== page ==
QB Joey Harrington has the fifth-best completion percentage in the NFL (71.2 -- 89 of 125).

WR Roddy White had 506 total yards in receptions last season. After four games (and a team-high 18 catches) he has 301. His 16.7 yards per catch ranks fourth in the league.

WR Michael Jenkins may have lost his starting job, but the move into the slot has provided him favorable matchups. Jenkins, coming off his first two-touchdown game of his four-year career, is typically paired against the other team's nickel back or a safety, which plays to his favor because of his speed and size (6-4, 217), Petrino said.

RT Todd Weiner continues to retain his respect in the NFL. A week after shutting out Carolina DE Julius Peppers -- several times in one-on-one situations -- he shut out Houston DE Mario Williams, who the Texans flip to their left side frequently in pass-rushing situations.

After opening the season having to contend with the Minnesota's defensive tackle tandem of Pat and Kevin Williams, then having to work against Marcus Stroud and John Henderson of Jacksonville, Falcons rookie LG Justin Blalock has settled in. Blalock has been far more solid in pass protection but he has also been fairly strong in the run game.

DE John Abraham is back to being one of the most dominant pass rushers in the game. He recorded his fourth sack of the season vs. Houston and caused longtime tackle Ephraim Salaam to admit that he allowed Abraham to get in his head and cause him to play one of the worst games he has ever played.

RCB Lewis Sanders could be losing his grip on his starting job. A longtime backup, Sanders has started the first four games but more teams are starting to find him. Houston threw almost all of its perimeter passes at Sanders -- and none at LCB DeAngelo Hall.

WLB Demorrio Williams remains the starter, but rookie WLB Stephen Nicholas is getting increased playing time. Nicholas has been more physical and as productive, if not more over the first four games. Williams has 18 tackles, but most of those are assists. Nicholas has 17 tackles but 10 are solo stops.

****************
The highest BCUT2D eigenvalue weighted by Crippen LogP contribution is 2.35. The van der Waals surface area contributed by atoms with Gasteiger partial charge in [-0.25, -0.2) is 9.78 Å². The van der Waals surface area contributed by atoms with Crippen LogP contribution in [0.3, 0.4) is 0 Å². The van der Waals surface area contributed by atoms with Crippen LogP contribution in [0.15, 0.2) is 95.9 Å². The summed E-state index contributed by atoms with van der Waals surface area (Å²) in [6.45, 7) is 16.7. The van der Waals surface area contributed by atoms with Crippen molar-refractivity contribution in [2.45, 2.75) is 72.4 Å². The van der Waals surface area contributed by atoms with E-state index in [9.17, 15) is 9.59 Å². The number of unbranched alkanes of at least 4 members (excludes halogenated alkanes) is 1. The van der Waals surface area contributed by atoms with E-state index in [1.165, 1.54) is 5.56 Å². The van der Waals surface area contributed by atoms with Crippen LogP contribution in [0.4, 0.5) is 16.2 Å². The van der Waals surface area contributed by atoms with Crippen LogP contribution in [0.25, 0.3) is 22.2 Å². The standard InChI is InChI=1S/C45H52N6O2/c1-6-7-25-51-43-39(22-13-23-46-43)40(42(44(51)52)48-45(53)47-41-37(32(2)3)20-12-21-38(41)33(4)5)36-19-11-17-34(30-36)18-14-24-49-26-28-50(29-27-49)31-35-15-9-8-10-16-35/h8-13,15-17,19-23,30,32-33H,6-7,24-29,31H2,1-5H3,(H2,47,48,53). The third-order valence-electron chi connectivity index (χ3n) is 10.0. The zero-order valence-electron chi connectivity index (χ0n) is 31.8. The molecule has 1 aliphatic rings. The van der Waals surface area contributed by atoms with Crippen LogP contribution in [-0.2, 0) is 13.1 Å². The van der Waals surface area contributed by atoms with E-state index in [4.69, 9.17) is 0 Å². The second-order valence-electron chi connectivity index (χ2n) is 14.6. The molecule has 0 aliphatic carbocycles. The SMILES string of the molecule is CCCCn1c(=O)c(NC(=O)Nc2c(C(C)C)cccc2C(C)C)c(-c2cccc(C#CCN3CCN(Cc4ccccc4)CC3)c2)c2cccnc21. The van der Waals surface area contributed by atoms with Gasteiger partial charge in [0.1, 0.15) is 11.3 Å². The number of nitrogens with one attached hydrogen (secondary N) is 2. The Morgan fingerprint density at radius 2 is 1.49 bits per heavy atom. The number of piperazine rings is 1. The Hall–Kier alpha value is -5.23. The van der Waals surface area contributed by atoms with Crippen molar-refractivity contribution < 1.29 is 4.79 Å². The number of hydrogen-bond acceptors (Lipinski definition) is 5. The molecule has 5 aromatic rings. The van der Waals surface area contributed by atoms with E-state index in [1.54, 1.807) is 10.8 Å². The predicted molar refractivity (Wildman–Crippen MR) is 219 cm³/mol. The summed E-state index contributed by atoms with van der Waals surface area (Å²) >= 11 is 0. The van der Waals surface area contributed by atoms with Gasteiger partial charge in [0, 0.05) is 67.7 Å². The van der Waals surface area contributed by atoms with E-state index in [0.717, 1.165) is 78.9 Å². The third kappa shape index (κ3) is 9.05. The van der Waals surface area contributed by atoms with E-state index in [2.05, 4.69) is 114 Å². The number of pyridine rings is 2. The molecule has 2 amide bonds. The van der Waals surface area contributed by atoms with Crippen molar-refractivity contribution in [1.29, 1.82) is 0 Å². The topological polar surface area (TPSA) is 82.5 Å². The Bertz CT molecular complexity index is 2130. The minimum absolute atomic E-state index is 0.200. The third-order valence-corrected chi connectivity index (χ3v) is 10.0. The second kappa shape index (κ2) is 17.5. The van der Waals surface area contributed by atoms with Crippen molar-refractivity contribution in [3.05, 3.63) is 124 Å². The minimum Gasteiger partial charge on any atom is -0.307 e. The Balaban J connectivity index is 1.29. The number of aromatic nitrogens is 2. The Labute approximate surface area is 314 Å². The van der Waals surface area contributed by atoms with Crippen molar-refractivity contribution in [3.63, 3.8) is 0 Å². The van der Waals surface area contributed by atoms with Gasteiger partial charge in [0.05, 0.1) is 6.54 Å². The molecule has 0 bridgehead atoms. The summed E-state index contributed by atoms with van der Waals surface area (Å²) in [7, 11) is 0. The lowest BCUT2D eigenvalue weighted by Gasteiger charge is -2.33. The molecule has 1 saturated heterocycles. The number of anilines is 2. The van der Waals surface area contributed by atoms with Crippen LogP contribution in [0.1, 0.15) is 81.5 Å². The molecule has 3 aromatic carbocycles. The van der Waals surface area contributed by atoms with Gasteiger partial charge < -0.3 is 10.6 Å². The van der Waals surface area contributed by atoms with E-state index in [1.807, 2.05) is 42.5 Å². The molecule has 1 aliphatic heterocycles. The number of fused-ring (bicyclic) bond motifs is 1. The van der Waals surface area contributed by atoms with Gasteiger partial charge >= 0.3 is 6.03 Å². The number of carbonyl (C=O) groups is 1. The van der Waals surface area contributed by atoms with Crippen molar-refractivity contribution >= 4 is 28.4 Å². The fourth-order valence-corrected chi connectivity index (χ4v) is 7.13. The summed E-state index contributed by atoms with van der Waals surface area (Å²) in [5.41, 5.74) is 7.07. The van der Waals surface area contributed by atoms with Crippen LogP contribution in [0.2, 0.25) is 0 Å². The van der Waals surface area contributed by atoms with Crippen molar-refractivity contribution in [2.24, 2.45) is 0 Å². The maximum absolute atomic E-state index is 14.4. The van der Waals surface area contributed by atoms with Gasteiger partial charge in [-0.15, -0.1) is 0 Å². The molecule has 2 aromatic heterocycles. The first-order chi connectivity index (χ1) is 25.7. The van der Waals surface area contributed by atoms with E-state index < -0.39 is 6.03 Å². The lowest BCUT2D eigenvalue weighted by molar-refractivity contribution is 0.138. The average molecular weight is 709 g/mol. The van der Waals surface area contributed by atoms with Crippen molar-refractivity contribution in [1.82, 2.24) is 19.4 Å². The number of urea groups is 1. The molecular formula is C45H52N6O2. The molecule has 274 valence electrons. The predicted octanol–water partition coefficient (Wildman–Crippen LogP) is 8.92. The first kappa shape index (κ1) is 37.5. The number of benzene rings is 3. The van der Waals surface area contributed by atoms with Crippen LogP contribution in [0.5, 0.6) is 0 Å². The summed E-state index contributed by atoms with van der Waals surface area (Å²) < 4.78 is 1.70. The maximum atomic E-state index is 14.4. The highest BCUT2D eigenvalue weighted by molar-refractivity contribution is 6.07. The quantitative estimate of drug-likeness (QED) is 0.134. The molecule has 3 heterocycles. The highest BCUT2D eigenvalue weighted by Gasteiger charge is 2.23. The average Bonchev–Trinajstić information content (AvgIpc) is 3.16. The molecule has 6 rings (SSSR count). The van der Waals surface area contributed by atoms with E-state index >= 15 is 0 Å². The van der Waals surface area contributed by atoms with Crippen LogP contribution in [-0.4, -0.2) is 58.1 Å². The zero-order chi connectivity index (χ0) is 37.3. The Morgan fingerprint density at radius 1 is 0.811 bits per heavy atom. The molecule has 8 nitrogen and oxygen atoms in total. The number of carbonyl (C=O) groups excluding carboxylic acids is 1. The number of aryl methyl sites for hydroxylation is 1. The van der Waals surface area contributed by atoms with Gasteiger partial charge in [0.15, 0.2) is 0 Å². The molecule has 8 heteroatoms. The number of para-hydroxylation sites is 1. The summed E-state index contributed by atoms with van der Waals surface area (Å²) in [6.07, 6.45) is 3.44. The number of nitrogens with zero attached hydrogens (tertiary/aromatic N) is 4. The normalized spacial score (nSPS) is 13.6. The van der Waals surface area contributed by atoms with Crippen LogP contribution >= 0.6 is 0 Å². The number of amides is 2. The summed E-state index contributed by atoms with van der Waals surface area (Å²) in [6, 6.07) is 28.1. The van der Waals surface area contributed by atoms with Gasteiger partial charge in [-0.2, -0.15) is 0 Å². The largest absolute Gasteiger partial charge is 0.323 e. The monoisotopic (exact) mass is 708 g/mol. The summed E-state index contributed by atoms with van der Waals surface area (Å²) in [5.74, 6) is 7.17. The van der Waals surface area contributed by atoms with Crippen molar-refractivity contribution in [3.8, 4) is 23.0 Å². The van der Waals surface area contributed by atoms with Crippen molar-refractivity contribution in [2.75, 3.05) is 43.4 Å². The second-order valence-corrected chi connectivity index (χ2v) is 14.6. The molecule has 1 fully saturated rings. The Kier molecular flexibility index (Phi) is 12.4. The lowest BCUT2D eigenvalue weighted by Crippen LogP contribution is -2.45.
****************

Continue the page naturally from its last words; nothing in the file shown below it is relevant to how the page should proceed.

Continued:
WLB Stephen Nicholas is getting increased playing time but remains the backup to Demorrio Williams. Nicholas has been more physical and as productive, if not more over the first four games. Williams has 18 tackles, but most of those are assists. Nicholas has 17 tackles but 10 are solo stops.

DT Jonathan Babineaux, who did not play vs. Houston because of a stretched MCL, could be back for the Houston game, which would be ahead of schedule.


David Carr wants to prove to Carolina Panthers fans he can get the job done.

He sure didn't last week.

However, the chances are good that he'll get another shot to do so this week against New Orleans. Although it's still early in the week and Jake Delhomme certainly hasn't been ruled out, the odds are Carr will get a chance to redeem himself this week against the Saints in what's looking like a must-win for the Panthers in terms of the overall team psyche.

"That was one of the worst games I've played in awhile," Carr said of his performance in Carolina's 20-7 loss to Tampa Bay. "I was never comfortable back there and we never really got in sync."

Carr had just 40 yards passing through three quarters, and while he finished with 155, most of those came on a meaningless touchdown drive in the final three minutes.

Carr said his first goal this week in practice is to make certain he's on the same page with Pro Bowl receiver Steve Smith.

Up until the final drive, Smith was held to five yards on two receptions, leaving him frustrated. Television cameras showed Smith yelling on the sideline telephone, presumably with new offensive coordinator Jeff Davidson.